Common Co-Teaching Challenges
Co-teaching is the joining of educators together in one classroom to share the workload of tutoring students. This includes sharing the responsibilities of the planning process. Co-teaching can often be a life-saver, but many co-educators keep struggling for balance. Lots of challenges arise when sharing your classroom with another teacher. Here are some tips for addressing these challenges.
Common co-teaching challenges
When two educators share one classroom and a set of students, problems may arise. Here are the most common challenges that co-educators face:
Who is responsible for who?
Co-educators are responsible for different students, such as one co-teacher being accountable for all students in the class who have an IEP. But this can lead to some issues when roles get temporarily reversed. It can be challenging for both co-educators to feel they have equal rights for all students. Also, teachers may become attached to the same student or devise different strategies to teach a particular student. When such a clash of interest occurs, co-teaching can be quite demanding.
Whose classroom management style do we use?
Classroom management is the base for content instruction, but each teacher differs in their classroom management style. Some educators are more authoritative, while others are more approachable. When two educators share a classroom, students will be confused about what to expect if two different styles of management and two separate rule systems are being used. This could even spill over into the minds of the children. Kids are smart. Once they figure something is happening, they will probably begin to hide under each teacher’s shadow to perpetrate mischief.
Who gives grades?
This simple question can turn into strife between co-educators. It would seem that the teacher who grades students would be the most in charge. It can be tough deciding how to share this responsibility, especially if both teachers have different ideas on grading students.
What do we tell the students?
Your students may not understand why they always have two educators in the classroom. Questions may arise on why one of the educators is always seen helping some peculiar students. You and your co-teacher will mutually decide how best to explain this to your students without losing credibility.
When do we fix a time to plan together?
Co-educators must plan together to have cohesive lessons and provide what is best for each learner. But many co-educators find it challenging to set aside time to plan together due to busy schedules. If you want to succeed as co-teachers, you must truly come together, lay out the problems, and make mutual decisions on how to address them. There is no other way.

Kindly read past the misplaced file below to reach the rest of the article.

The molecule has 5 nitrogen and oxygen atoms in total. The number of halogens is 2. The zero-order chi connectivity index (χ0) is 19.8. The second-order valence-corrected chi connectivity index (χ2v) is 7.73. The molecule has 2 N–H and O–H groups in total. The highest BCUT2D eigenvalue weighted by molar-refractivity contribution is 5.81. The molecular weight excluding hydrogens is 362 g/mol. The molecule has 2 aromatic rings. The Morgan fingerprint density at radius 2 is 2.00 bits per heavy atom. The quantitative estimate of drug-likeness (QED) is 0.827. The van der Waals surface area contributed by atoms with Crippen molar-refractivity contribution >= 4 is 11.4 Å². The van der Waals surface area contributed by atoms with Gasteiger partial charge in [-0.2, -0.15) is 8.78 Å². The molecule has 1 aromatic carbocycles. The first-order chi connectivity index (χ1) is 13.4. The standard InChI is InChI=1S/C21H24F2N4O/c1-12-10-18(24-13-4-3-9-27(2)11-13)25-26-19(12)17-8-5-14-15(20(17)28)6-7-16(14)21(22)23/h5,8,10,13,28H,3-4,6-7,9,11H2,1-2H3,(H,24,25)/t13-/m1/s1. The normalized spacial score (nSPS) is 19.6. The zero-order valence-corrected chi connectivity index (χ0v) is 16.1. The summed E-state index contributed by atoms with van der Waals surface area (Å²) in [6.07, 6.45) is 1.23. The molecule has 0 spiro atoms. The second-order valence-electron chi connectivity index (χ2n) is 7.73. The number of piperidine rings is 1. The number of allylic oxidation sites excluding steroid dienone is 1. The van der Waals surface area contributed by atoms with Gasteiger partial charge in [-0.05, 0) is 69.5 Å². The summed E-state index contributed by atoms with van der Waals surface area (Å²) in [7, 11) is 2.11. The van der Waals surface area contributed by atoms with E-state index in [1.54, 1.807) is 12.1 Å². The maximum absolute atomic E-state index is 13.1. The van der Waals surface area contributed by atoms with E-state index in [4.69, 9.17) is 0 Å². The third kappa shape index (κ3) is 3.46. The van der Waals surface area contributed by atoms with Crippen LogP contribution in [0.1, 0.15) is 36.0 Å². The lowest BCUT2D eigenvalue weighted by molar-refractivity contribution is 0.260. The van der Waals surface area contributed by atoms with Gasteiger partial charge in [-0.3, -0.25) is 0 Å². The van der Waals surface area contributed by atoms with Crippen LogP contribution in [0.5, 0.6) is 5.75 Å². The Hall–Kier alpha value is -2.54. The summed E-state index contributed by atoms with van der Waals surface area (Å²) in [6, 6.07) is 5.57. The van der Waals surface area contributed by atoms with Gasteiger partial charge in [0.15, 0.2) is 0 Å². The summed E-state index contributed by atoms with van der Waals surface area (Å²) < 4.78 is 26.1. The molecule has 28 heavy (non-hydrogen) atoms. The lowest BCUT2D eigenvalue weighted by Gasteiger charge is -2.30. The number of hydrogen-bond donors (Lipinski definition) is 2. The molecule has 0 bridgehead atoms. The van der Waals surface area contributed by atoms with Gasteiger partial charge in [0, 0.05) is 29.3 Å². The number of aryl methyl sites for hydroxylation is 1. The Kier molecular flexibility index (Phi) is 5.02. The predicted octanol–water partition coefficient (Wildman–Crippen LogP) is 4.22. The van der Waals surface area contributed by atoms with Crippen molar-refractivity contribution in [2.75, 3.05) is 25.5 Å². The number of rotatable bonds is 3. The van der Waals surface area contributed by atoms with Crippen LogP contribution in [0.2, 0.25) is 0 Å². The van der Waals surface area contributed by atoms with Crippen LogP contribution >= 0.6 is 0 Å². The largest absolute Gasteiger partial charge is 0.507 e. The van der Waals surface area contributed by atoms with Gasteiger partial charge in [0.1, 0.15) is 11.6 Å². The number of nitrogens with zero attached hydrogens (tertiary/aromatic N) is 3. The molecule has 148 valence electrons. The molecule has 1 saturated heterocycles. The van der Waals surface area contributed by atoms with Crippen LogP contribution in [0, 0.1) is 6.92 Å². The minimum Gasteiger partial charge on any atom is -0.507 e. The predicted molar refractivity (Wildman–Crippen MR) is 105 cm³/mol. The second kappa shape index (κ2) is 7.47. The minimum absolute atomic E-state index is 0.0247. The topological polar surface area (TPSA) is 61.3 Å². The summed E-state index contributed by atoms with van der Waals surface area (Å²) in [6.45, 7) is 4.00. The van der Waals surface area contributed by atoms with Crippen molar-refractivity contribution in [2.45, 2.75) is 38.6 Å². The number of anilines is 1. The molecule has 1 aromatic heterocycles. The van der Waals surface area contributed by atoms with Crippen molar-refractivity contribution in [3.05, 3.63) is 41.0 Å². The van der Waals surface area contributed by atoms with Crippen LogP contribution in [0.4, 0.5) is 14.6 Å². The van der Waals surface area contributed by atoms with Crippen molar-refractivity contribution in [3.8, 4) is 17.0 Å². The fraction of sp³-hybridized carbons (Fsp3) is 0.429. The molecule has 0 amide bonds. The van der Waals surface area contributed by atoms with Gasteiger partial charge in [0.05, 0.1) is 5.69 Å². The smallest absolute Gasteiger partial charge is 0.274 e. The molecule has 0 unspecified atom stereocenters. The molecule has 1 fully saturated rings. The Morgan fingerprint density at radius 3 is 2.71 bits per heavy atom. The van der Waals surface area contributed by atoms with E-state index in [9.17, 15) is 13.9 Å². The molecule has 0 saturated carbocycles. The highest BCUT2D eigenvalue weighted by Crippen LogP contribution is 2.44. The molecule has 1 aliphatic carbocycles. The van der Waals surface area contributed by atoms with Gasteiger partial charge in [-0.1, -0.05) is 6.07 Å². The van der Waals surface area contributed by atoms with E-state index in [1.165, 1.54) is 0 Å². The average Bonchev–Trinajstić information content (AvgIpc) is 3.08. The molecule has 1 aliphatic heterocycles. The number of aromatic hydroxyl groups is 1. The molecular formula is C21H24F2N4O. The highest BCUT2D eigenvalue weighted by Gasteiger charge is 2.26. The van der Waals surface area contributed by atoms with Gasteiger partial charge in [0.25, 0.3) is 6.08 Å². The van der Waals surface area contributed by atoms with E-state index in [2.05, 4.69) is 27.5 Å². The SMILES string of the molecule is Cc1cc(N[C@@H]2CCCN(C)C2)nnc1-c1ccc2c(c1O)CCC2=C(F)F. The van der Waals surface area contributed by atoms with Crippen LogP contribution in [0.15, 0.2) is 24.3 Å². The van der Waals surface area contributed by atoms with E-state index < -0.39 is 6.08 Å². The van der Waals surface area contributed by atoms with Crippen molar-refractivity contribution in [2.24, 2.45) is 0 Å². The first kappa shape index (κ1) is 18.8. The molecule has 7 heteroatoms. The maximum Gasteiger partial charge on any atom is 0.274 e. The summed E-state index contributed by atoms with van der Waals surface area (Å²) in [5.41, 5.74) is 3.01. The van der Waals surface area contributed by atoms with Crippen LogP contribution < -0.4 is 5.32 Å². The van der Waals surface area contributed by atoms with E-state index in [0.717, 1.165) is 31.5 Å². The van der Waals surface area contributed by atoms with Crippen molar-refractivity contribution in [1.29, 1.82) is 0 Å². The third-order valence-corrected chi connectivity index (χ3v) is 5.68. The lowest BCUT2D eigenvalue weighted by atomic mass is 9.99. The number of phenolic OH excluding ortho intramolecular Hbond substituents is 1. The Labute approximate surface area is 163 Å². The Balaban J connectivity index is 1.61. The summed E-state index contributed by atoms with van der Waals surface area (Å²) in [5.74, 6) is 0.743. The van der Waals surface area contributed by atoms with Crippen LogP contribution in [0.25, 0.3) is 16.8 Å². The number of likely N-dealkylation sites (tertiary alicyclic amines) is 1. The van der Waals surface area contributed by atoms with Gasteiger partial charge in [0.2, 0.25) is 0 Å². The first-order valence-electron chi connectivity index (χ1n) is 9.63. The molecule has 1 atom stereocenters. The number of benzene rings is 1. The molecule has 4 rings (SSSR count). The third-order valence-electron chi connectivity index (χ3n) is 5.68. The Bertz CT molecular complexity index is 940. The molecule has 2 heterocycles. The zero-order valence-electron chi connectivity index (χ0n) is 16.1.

Address these challenges
The following five practices can curb all of the common co-teaching challenges listed above:
- Respect each other: This is the most crucial component of a successful co-teaching arrangement. You don’t have to be the best of friends, but you have to get along at work. At least for the sake of your students. Put aside your differences in methods and style. It is important that you and your co-teacher respect each other. Suppose you don’t respect each other as the two authority figures in the classroom. In that case, it is futile to expect respect from the students.
- Spell out roles and responsibilities: Problems occur when roles and responsibilities aren’t clearly defined. Discuss your functions and duties at the beginning of the school year and make sure both educators agree on splitting responsibilities. This is necessary to prevent confusion subsequently.
- Be flexible: Teaching, in general, requires flexibility, but it’s even more necessary when co-teaching. Maintain an open mind to the ideas your co-teacher has for the classroom. You may find that the students are more engaged by her way of teaching a particular lesson than how you teach that concept.
- Communicate: Learn to be expressive of your expectations with each other. How do you think you and your co-teacher can benefit from spending a year in a co-teachers classroom? When do you expect to plan together? What about the daily environment? What do you expect it to look like? Many co-teachers are guilty of often assuming these things without discussing them. If you feel upset about anything, it is important to communicate it. It makes no sense to resent your co-teacher for an entire year because they did something you didn’t like. Discuss these issues with honesty and openness.
Co-teaching is whatever you make of it. You cannot simply say it is a good or bad idea. It all depends on the individuals involved. Suppose you let problems arise and never discuss them with your co-teacher. In that case, neither you nor the students will benefit from the arrangement. To put it mildly, the students will be harder hit by this scenario. But, if there is proper communication with each other, you will be clear about the responsibilities of each person. No matter how difficult the issues are, it is no use for anyone to shy away from them. To chip in with an ideal scenario, if you are the kind of teacher who prefers a hands-on approach, it’s better this way: you will be helping the co-teacher who oversees both the IEP students and their graded work. That way, you get the co-teaching environment you always dreamed of. Or it could be the other way around. Either way, you should decide what’s best for you, your co-teacher, and your students.